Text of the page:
Democracy (Demokratie)

by Michael Frayn
Costumes Daniela Selig
Live-camera Marlene Blumert, Kristina Trömer
Dramaturgy Claus Caesar
Premiere September 21, 2012
Felix GoeserWilly Brandt
Daniel HoevelsGünter Guillaume
Ole LagerpuschArno Kretschmann
Helmut MooshammerHorst Ehmke
Jürgen KuttnerReinhard Wilke / Ulrich Bauhaus
Bernd StempelHerbert Wehner
Andreas DöhlerHelmut Schmidt
Markwart Müller-ElmauHans-Dietrich Genscher
Matthias NeukirchGünther Nollau
Willy Brandt
Günter Guillaume
Arno Kretschmann
Horst Ehmke
Reinhard Wilke / Ulrich Bauhaus
Herbert Wehner
Helmut Schmidt
Hans-Dietrich Genscher
Günther Nollau
Süddeutsche Zeitung
Peter Laudenbach, 24.09.2012
It’s hard not to like Willy Brandt. Still the tinge of melancholy the cool Felix Goeser (who is on his way to becoming one of our favourite actors) gives to this depressive yet charismatic politician/musician, borderline alcoholic and womanizer is enough to make you want to join his Social Democratic Party right away. (…) Bernd Stempel, another so pleasant favourite actor in the DT ensemble, skilfully plays the uptight Herbert Wehner with the faded charisma of a man who’s changed direction too often in his career: as if to prove that anyone who wasn’t an anarchist at 20 will never be a good democrat. Andreas Döhler even succeeds in portraying the dogmatic Helmut Schmidt with an air of nonchalance. With this great, feel-good performance, the Deutsches Theater lives up to its name in the nicest of ways. It’s hard not to like Willy Brandt. Still the tinge of melancholy the cool Felix Goeser (who is on his way to becoming one of our favourite actors) gives to this depressive yet charismatic politician/musician, borderline alcoholic and womanizer is enough to make you want to join his Social Democratic Party right away. (…) Bernd Stempel, another so pleasant favourite actor in the DT ensemble, skilfully plays the uptight Herbert Wehner with the faded charisma of a man who’s changed direction too often in his career: as if to prove that anyone who wasn’t an anarchist at 20 will never be a good democrat. Andreas Döhler even succeeds in portraying the dogmatic Helmut Schmidt with an air of nonchalance. With this great, feel-good performance, the Deutsches Theater lives up to its name in the nicest of ways.
Berliner Zeitung
Ulrich Seidler, 24.09.2012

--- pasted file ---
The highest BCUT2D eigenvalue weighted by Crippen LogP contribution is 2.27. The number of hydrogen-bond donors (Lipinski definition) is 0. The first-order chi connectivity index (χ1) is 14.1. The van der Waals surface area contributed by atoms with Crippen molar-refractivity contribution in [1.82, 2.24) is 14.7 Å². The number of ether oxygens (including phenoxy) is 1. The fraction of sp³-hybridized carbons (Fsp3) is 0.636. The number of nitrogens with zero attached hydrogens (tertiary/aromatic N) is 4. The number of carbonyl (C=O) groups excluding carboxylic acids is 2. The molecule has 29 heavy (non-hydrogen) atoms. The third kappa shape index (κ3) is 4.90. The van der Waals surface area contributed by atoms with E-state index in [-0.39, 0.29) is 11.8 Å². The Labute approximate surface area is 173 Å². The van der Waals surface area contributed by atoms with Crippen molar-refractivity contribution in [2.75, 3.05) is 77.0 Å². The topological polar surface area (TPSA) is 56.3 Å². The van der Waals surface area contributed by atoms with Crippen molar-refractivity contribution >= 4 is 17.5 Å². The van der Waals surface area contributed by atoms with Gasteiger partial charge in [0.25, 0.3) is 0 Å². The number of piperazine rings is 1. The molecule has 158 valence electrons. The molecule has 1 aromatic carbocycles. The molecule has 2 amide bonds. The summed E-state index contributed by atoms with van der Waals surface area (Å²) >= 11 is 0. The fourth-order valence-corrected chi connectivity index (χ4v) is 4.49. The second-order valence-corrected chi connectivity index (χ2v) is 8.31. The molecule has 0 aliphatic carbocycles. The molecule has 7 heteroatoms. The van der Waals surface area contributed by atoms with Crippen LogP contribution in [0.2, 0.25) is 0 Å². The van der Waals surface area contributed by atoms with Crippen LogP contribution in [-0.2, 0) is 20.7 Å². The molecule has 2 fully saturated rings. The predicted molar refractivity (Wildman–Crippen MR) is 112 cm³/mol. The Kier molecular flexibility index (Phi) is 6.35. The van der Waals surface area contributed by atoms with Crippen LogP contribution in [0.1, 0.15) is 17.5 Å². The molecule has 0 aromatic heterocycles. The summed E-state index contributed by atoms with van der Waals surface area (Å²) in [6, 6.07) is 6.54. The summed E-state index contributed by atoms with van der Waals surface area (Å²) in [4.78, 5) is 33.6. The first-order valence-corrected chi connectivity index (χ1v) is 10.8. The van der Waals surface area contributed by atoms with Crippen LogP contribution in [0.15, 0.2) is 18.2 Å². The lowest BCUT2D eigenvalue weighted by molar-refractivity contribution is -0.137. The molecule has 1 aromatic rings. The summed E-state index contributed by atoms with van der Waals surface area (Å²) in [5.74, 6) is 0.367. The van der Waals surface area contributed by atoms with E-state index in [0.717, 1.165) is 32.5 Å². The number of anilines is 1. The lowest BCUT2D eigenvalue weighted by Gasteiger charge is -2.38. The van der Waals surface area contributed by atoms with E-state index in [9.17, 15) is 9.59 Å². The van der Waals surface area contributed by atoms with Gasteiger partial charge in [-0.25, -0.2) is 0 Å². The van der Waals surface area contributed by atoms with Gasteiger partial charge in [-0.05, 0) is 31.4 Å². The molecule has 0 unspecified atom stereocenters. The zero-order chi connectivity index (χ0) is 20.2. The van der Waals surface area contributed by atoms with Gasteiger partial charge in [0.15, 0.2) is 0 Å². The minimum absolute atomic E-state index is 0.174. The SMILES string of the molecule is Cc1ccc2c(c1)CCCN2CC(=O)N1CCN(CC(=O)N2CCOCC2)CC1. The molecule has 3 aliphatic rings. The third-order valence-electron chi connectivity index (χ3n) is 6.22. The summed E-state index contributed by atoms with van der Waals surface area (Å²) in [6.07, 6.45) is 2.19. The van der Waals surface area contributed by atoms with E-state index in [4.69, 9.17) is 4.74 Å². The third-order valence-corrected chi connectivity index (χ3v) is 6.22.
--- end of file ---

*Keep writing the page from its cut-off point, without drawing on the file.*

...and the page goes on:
British writer Michael Frayn’s play conventionally works its way through contemporary history and this production sticks, not unconventionally, to the text. Though – and this is the addition made by Tom Kühnel and Jürgen Kuttner which makes the performance into such a pleasure – without warning the actors start, mid-sentence, to….. to what?... perform pop songs to playback. Not just their lips are in sync, but also their eyebrows, tongues, palates – and maybe even their souls. British writer Michael Frayn’s play conventionally works its way through contemporary history and this production sticks, not unconventionally, to the text. Though – and this is the addition made by Tom Kühnel and Jürgen Kuttner which makes the performance into such a pleasure – without warning the actors start, mid-sentence, to….. to what?... perform pop songs to playback. Not just their lips are in sync, but also their eyebrows, tongues, palates – and maybe even their souls.
neues deutschland
Martin Hatzius, 25.09.2012
The performers clearly enjoy the constant switching back and forth between character actor and pantomime. To the sound of loud playback – everything from Hildegard Knef and Jessica through to Udo Jürgens, Herrmann van Veen, Rio Reiser and Rammstein – each actor can reduce his character to a caricature with every move of his muscles. The playback to catchy melodies that are easy to sing along to, and the -- at times longing, at times angry -- lyrics are the outward expression of inner feelings. On the theatre stage, these songs occasionally develop a choreography worthy of a variety show, in which the male politicians twist their limbs. It’s designed to make the audience laugh. And they do. The performers clearly enjoy the constant switching back and forth between character actor and pantomime. To the sound of loud playback – everything from Hildegard Knef and Jessica through to Udo Jürgens, Herrmann van Veen, Rio Reiser and Rammstein – each actor can reduce his character to a caricature with every move of his muscles. The playback to catchy melodies that are easy to sing along to, and the -- at times longing, at times angry -- lyrics are the outward expression of inner feelings. On the theatre stage, these songs occasionally develop a choreography worthy of a variety show, in which the male politicians twist their limbs. It’s designed to make the audience laugh. And they do.

Premierenpodcast 'Demokratie'

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by Lot Vekemans
Director: Stephan Kimmig
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